…and they really are. They’re not too shouty either. I mean, they do shout, but that’s because you are somewhere over near the tree, the other side of the field. There was also a really good feeling in the group with everyone having a laugh. Even the super duper fit ones were feeling it and the instructor is good fun. If he shouts at you that you need to run all the way because if you don’t you’re only cheating yourself, he’s right. Nobody is forcing me to be here. I paid for this. I am not going to moan all the way through because this man would not be making me do the plank if I had not asked him to make me do it. It’s for my own good – no pain, no gain. There is no magic pill, no magic diet. If you want to look good, you have to work hard. There it is.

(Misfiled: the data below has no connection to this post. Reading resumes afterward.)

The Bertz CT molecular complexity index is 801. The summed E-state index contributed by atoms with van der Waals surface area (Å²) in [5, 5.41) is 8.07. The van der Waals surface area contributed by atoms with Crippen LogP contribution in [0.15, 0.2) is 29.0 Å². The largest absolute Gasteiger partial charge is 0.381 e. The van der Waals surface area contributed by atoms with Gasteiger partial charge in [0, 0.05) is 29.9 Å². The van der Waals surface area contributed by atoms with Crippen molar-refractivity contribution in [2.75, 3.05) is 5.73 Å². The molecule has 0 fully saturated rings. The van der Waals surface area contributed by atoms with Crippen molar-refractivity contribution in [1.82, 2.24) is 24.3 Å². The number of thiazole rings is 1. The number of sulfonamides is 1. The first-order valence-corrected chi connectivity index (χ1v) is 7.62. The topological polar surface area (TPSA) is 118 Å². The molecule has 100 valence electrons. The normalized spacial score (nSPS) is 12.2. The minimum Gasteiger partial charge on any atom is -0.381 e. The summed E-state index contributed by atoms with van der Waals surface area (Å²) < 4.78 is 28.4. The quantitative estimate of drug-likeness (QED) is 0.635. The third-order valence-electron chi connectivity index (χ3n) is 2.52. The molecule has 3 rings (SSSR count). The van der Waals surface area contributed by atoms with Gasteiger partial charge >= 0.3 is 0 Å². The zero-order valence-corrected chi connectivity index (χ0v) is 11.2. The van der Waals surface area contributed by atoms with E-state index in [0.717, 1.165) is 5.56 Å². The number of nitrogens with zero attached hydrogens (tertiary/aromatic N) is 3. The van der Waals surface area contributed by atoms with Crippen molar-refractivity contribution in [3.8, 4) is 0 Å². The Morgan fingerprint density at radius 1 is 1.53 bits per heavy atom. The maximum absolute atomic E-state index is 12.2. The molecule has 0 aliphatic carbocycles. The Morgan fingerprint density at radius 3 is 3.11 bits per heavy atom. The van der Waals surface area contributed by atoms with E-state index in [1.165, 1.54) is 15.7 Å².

Anyway, unbeknownst to me, we were very nearly at the end of the one-hour session when he (I didn’t catch his name) told us to get in two lines, facing each other. He told us to get into the squat position (see below) and hold this position. If we saw anyone wavering, we were to shout “Cheat!” and that person would be out. Well, as someone in the group said, “No one likes a grass”, so in the end, the instructor had to do it. As with everything we did, I was just focused on getting through it.

Squat position